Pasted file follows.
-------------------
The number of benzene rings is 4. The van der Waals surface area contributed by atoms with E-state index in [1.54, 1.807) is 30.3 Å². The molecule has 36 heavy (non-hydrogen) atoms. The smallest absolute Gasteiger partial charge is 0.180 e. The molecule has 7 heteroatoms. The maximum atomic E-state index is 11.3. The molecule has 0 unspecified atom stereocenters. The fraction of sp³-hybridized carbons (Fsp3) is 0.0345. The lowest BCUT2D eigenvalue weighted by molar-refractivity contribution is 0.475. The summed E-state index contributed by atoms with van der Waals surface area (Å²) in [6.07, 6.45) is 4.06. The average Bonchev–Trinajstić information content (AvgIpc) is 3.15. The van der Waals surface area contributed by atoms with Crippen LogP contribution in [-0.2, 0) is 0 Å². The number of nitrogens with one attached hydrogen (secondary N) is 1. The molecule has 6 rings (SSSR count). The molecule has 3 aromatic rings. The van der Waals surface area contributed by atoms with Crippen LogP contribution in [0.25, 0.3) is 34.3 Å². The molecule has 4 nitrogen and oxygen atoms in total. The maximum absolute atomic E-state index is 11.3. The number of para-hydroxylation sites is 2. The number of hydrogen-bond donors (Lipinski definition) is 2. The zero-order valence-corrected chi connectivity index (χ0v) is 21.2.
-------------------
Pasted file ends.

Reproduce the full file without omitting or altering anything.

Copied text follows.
The number of benzene rings is 4. The van der Waals surface area contributed by atoms with E-state index in [1.54, 1.807) is 30.3 Å². The molecule has 36 heavy (non-hydrogen) atoms. The smallest absolute Gasteiger partial charge is 0.180 e. The molecule has 7 heteroatoms. The maximum atomic E-state index is 11.3. The molecule has 0 unspecified atom stereocenters. The fraction of sp³-hybridized carbons (Fsp3) is 0.0345. The lowest BCUT2D eigenvalue weighted by molar-refractivity contribution is 0.475. The summed E-state index contributed by atoms with van der Waals surface area (Å²) in [6.07, 6.45) is 4.06. The average Bonchev–Trinajstić information content (AvgIpc) is 3.15. The van der Waals surface area contributed by atoms with Crippen LogP contribution in [-0.2, 0) is 0 Å². The number of nitrogens with one attached hydrogen (secondary N) is 1. The molecule has 6 rings (SSSR count). The molecule has 3 aromatic rings. The van der Waals surface area contributed by atoms with Crippen LogP contribution in [0.25, 0.3) is 34.3 Å². The molecule has 4 nitrogen and oxygen atoms in total. The maximum absolute atomic E-state index is 11.3. The number of para-hydroxylation sites is 2. The number of hydrogen-bond donors (Lipinski definition) is 2. The zero-order valence-corrected chi connectivity index (χ0v) is 21.2.